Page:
The operator of Te Rere Hau wind farm is appealing part of the Environment Court decision that found the facility was breaching its resource consent.
NZ Windfarms Ltd chief executive Chris Sadler said that the publicly traded company had finished an initial review of the Environment Court decision.
That decision, released last month, found a condition of Te Rere Hau’s resource consent was being breached as the farm was operating at noise levels higher than what had been predicted in the company’s application.
Mr Sadler said NZ Windfarms had decided to lodge an appeal against one aspect of the Environment Court decision “following advice from its legal experts that it has reasonable grounds for appeal”.
NZ Windfarms staff also planned to meet with the Palmerston North City Council to work through the matters raised in the court’s decision and find resolutions, Mr Sadler said.
“[NZ Windfarms] would like to ensure that the Te Rere Hau wind farm’s operations contribute positively to the community and are fully compliant with their resource consent conditions.”
Palmerston North City Council chief executive Paddy Clifford said the council was aware of the appeal, as were the affected residents.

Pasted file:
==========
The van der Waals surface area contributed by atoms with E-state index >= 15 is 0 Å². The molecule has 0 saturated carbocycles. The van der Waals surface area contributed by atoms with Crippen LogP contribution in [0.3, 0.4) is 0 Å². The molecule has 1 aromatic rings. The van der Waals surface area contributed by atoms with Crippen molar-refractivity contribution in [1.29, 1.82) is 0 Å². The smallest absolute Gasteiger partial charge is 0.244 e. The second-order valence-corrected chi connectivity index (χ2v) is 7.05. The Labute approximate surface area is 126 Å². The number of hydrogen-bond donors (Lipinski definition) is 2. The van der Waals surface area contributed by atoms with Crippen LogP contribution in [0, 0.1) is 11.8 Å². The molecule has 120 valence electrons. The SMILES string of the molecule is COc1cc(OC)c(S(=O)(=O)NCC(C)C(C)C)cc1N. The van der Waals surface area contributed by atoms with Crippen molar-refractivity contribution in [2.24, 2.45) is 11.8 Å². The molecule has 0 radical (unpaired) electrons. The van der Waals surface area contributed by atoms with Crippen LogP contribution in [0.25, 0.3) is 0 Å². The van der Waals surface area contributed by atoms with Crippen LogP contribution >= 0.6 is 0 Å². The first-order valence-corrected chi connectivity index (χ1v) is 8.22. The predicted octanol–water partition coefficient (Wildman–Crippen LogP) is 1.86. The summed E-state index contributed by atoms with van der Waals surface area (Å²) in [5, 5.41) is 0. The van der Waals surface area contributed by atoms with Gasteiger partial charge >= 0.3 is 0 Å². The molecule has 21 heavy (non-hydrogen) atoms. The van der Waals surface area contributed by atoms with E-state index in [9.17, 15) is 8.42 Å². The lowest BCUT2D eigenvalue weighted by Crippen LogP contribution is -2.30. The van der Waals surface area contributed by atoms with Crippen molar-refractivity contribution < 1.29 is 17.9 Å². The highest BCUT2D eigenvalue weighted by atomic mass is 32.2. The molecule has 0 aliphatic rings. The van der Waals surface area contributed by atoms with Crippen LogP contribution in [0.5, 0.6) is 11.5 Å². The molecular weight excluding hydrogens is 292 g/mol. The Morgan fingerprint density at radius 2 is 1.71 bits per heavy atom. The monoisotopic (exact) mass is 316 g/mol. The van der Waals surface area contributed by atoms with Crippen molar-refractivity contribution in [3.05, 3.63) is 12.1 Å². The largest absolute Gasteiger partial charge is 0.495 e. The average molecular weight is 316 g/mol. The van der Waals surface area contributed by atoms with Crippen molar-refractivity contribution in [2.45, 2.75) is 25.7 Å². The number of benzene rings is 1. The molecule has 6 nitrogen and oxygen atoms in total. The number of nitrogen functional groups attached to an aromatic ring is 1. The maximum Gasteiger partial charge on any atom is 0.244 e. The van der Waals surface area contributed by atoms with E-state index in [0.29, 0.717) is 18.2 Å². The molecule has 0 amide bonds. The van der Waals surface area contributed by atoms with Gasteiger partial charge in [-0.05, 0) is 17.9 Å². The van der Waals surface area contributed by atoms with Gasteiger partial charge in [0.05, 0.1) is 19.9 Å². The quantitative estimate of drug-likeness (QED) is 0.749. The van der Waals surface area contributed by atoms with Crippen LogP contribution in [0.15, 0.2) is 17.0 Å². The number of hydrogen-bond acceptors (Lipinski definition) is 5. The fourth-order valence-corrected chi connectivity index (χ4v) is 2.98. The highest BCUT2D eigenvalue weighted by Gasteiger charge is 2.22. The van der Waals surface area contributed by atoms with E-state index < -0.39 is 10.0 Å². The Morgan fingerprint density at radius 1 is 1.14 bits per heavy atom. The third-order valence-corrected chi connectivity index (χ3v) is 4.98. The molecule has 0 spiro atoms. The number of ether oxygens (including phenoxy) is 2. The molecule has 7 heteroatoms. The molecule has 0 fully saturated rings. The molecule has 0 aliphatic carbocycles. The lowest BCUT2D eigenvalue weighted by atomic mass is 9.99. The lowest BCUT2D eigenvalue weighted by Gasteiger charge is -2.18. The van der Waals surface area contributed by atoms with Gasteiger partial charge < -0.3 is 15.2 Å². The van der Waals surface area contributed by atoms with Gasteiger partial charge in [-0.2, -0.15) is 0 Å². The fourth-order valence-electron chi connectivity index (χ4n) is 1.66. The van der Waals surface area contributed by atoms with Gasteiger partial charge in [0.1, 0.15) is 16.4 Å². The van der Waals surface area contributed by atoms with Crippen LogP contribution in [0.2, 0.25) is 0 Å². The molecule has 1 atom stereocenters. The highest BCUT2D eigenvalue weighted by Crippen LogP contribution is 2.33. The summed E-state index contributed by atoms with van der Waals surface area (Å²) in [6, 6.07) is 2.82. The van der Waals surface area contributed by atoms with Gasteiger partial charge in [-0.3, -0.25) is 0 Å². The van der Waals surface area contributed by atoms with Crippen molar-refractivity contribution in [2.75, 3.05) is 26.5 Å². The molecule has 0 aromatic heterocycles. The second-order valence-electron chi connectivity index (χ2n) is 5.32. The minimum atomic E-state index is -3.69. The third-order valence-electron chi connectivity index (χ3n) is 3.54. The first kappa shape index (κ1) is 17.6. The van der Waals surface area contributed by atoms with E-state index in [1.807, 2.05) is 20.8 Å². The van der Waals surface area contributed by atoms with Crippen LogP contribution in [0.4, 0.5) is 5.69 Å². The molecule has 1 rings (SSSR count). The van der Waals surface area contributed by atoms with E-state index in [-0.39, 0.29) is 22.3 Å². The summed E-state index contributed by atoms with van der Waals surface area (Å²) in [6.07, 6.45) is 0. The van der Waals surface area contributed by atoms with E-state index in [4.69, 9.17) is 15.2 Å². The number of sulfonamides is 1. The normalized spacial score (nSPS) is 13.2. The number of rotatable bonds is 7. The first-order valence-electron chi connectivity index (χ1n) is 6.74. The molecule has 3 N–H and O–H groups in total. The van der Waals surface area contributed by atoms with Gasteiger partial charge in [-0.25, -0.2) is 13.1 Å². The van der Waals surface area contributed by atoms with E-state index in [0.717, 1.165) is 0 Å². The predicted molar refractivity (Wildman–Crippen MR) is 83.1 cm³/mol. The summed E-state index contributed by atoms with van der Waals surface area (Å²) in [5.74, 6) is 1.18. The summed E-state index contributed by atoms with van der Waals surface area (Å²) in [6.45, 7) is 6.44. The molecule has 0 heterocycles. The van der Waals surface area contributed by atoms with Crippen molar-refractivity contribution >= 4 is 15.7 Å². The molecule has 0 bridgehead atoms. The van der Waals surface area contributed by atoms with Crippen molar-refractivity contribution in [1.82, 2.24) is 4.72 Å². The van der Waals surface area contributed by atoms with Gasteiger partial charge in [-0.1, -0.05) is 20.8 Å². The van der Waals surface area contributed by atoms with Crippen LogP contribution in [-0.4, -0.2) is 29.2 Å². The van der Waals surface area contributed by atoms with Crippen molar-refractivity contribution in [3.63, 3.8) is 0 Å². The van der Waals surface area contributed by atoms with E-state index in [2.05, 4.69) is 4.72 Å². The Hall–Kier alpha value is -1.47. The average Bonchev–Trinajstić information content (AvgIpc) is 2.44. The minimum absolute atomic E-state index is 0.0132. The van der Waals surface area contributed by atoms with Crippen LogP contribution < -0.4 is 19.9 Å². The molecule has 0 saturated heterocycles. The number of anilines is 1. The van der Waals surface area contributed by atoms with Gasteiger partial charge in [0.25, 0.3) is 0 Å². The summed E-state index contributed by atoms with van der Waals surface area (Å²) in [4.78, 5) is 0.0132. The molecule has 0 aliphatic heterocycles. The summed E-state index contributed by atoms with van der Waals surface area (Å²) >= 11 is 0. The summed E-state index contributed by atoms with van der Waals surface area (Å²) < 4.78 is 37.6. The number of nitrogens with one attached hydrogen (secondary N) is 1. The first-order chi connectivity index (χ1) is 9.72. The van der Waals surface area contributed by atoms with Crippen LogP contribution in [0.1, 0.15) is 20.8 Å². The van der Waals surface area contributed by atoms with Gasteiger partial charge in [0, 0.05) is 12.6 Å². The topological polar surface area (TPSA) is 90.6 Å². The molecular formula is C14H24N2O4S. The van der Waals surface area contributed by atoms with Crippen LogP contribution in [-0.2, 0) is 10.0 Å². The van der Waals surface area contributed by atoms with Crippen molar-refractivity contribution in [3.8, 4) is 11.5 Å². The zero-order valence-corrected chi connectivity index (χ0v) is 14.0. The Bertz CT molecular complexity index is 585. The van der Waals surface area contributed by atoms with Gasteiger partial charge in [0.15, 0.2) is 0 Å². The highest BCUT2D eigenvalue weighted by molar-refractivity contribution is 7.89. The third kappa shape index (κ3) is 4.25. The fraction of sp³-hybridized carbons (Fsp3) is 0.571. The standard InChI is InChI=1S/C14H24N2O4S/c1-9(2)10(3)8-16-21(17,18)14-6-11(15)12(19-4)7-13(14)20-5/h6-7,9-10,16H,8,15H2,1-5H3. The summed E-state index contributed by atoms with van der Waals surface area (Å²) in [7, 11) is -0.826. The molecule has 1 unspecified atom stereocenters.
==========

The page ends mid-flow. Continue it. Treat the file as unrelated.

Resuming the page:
“Council is continuing to actively work with residents and NZ Windfarms Ltd with the aim of bringing forth a satisfactory resolution.”
The Palmerston North City Council made an application to the Environment Court late last year after receiving hundreds of noise complaints from residents around Te Rere Hau.
In its decision released last month, the court ruled the noise effects on residents were “considerably greater” than those predicted in the resource consent application.
This put the 97-turbine wind farm on the Tararua Range in breach of its resource consent as noise levels were louder than what had been listed in the application.
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